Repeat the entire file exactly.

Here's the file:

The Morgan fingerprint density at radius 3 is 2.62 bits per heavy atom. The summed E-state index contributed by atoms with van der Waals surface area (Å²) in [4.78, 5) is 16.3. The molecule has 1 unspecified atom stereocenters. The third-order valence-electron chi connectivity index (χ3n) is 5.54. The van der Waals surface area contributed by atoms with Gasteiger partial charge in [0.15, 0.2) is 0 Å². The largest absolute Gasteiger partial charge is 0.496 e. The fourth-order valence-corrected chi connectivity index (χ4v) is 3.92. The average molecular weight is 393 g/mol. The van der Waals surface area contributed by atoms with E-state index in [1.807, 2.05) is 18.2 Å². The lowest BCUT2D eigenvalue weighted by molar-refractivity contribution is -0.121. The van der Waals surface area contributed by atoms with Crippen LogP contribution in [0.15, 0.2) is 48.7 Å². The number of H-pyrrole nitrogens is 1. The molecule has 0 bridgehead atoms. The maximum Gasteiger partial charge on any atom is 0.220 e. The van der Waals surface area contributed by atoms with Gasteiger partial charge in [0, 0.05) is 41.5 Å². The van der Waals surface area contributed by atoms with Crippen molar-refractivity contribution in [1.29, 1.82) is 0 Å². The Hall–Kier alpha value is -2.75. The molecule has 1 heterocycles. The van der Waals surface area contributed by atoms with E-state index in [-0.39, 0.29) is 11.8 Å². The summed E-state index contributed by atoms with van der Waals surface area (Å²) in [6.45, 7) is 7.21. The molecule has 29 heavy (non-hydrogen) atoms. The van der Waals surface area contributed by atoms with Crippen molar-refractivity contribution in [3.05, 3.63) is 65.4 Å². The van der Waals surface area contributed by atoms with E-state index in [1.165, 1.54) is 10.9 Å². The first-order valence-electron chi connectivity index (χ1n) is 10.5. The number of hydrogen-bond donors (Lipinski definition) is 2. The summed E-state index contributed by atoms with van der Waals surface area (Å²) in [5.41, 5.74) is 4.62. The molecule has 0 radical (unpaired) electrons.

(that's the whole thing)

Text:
The Morgan fingerprint density at radius 3 is 2.62 bits per heavy atom. The summed E-state index contributed by atoms with van der Waals surface area (Å²) in [4.78, 5) is 16.3. The molecule has 1 unspecified atom stereocenters. The third-order valence-electron chi connectivity index (χ3n) is 5.54. The van der Waals surface area contributed by atoms with Gasteiger partial charge in [0.15, 0.2) is 0 Å². The largest absolute Gasteiger partial charge is 0.496 e. The fourth-order valence-corrected chi connectivity index (χ4v) is 3.92. The average molecular weight is 393 g/mol. The van der Waals surface area contributed by atoms with E-state index in [1.807, 2.05) is 18.2 Å². The lowest BCUT2D eigenvalue weighted by molar-refractivity contribution is -0.121. The van der Waals surface area contributed by atoms with Crippen LogP contribution in [0.15, 0.2) is 48.7 Å². The number of H-pyrrole nitrogens is 1. The molecule has 0 bridgehead atoms. The maximum Gasteiger partial charge on any atom is 0.220 e. The van der Waals surface area contributed by atoms with Gasteiger partial charge in [0, 0.05) is 41.5 Å². The van der Waals surface area contributed by atoms with Crippen molar-refractivity contribution in [1.29, 1.82) is 0 Å². The Hall–Kier alpha value is -2.75. The molecule has 1 heterocycles. The van der Waals surface area contributed by atoms with E-state index in [-0.39, 0.29) is 11.8 Å². The summed E-state index contributed by atoms with van der Waals surface area (Å²) in [6.45, 7) is 7.21. The molecule has 29 heavy (non-hydrogen) atoms. The van der Waals surface area contributed by atoms with Crippen molar-refractivity contribution in [3.05, 3.63) is 65.4 Å². The van der Waals surface area contributed by atoms with E-state index in [1.165, 1.54) is 10.9 Å². The first-order valence-electron chi connectivity index (χ1n) is 10.5. The number of hydrogen-bond donors (Lipinski definition) is 2. The summed E-state index contributed by atoms with van der Waals surface area (Å²) in [5.41, 5.74) is 4.62. The molecule has 0 radical (unpaired) electrons.